• F. G. Sanford
      October 19, 2018 at 14:41

      Your question actually gets to a contentious issue which goes way back in the annals of social “science”. This topic is addressed by the “structural functionalist” view of social stratification theory perhaps most notably outlined by the so-called “Davis-Moore Thesis” published in 1945. Basically, it says that inequality is an essential ingredient in the viability of any social structure. Inequality insures that the most competent and qualified individuals rise to positions of greatest power, prestige and influence, ergo “inequality is good”. I’m nut-shelling this a little, but in a nutshell, that’s what it says. Common everyday experience with incompetence and corruption would tend to make the ordinary thinking person doubt the veracity of this “hypothesis”. By the same token, the best arguments against it are probably embodied in Marxist sociological treatises, which generally makes Davis-Moore the more popular among American thinkers. Most American thinkers, however, have never actually read Marx, have no idea what the term “Marxism” refers to, and believe pop-culture icons who claim, “Marxism is state control of the means of production”. That isn’t true, but it serves to bolster the point of view which maintains an inequitable status quo. Fascism, on the other hand, is corporate and finance control of the means of production. If we actually had capitalism, “too big to fail” would not be possible. All these labels represent mere abstractions which refer to things that do not actually exist in the empirical world, but they do bolster “magical thinking”. We have Annunaki, Annanerbi, Illuminati, Reptilians, Nephilum, Space Aliens, Planet Nibiru, ghosts, angels, spirits…and the Sky Daddy. All of these delusions are made possible by the misuse of language, but those scholars who have pointed this out have been largely shunned. Psychology has failed to grasp this, and will continue to offer few successful strategies. Freedom to espouse one’s delusions will insure continued failure. University of Pittsburgh has a pretty good write-up about Davis-Moore somewhere on the internet; it’s worth reading if you’d like to know more about how sociologists help protect the most “competent and conscientious” in their positions of virtue.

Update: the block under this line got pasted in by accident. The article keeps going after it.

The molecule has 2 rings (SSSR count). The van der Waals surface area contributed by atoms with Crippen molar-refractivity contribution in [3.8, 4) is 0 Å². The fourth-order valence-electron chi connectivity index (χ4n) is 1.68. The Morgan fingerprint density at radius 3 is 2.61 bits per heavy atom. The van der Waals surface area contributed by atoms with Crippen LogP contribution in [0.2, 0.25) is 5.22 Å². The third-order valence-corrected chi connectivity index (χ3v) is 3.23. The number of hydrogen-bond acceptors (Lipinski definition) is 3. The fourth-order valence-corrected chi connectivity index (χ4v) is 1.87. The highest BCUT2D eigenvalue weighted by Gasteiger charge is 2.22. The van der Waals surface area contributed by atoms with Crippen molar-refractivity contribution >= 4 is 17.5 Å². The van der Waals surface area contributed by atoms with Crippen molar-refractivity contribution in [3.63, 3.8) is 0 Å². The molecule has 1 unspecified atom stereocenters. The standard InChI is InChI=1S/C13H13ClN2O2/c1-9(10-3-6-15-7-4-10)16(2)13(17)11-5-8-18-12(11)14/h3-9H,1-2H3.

• Sam F
      October 19, 2018 at 15:54

      Indeed “those with the most serious (ethical) character flaws … scramble toward the highest positions” and our Constitution did not achieve the goal that “ambition must be made to counteract ambition” (Madison), nor prevent abuses of money power, nor even keep money out of politics and mass media. The science of mind that we need is the science of producing the Mind of Humanity through public debate of policy based upon scientific data and analysis of policy options.

    • Maxwell Quest
      October 19, 2018 at 16:28

      Thank you so much F.G. for your thoughtful response. I was hoping to someone smarter than I would bite on my question. Some thoughts:

      Émile Durkheim I can read all day long and marvel at his genius, but these two jokers, Davis-Moore, appear to be attempting to hammer the proverbial square peg. Their theory, similar to the economic theory of pricing based on supply and demand, makes sense on the surface in an ideal sense, but falls completely apart when faced with the complexities of human nature.